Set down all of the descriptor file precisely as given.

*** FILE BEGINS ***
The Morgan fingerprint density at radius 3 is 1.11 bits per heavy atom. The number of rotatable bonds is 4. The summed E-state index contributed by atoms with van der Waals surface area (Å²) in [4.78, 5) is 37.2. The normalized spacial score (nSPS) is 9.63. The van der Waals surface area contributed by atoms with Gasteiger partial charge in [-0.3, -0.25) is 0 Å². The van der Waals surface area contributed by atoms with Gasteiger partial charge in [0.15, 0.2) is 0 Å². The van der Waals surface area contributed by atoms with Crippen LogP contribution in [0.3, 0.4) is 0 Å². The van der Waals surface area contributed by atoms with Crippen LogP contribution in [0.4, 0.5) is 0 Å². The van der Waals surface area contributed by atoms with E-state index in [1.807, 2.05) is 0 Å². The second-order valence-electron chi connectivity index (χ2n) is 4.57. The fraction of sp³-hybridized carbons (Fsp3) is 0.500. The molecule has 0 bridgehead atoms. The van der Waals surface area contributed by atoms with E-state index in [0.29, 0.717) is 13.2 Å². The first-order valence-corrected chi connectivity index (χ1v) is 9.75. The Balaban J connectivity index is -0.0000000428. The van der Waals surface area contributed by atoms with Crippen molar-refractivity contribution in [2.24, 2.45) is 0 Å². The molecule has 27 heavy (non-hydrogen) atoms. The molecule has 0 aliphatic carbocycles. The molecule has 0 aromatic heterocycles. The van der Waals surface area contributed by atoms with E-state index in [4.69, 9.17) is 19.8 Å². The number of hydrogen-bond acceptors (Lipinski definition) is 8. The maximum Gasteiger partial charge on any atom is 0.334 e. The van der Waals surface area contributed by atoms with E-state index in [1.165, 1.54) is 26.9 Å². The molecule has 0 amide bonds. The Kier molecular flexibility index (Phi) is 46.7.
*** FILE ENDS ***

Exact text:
The Morgan fingerprint density at radius 3 is 1.11 bits per heavy atom. The number of rotatable bonds is 4. The summed E-state index contributed by atoms with van der Waals surface area (Å²) in [4.78, 5) is 37.2. The normalized spacial score (nSPS) is 9.63. The van der Waals surface area contributed by atoms with Gasteiger partial charge in [-0.3, -0.25) is 0 Å². The van der Waals surface area contributed by atoms with Gasteiger partial charge in [0.15, 0.2) is 0 Å². The van der Waals surface area contributed by atoms with Crippen LogP contribution in [0.3, 0.4) is 0 Å². The van der Waals surface area contributed by atoms with Crippen LogP contribution in [0.4, 0.5) is 0 Å². The van der Waals surface area contributed by atoms with E-state index in [1.807, 2.05) is 0 Å². The second-order valence-electron chi connectivity index (χ2n) is 4.57. The fraction of sp³-hybridized carbons (Fsp3) is 0.500. The molecule has 0 bridgehead atoms. The van der Waals surface area contributed by atoms with E-state index in [0.29, 0.717) is 13.2 Å². The first-order valence-corrected chi connectivity index (χ1v) is 9.75. The Balaban J connectivity index is -0.0000000428. The van der Waals surface area contributed by atoms with Crippen molar-refractivity contribution in [2.24, 2.45) is 0 Å². The molecule has 27 heavy (non-hydrogen) atoms. The molecule has 0 aliphatic carbocycles. The molecule has 0 aromatic heterocycles. The van der Waals surface area contributed by atoms with E-state index in [4.69, 9.17) is 19.8 Å². The number of hydrogen-bond acceptors (Lipinski definition) is 8. The maximum Gasteiger partial charge on any atom is 0.334 e. The van der Waals surface area contributed by atoms with E-state index in [1.165, 1.54) is 26.9 Å². The molecule has 0 amide bonds. The Kier molecular flexibility index (Phi) is 46.7.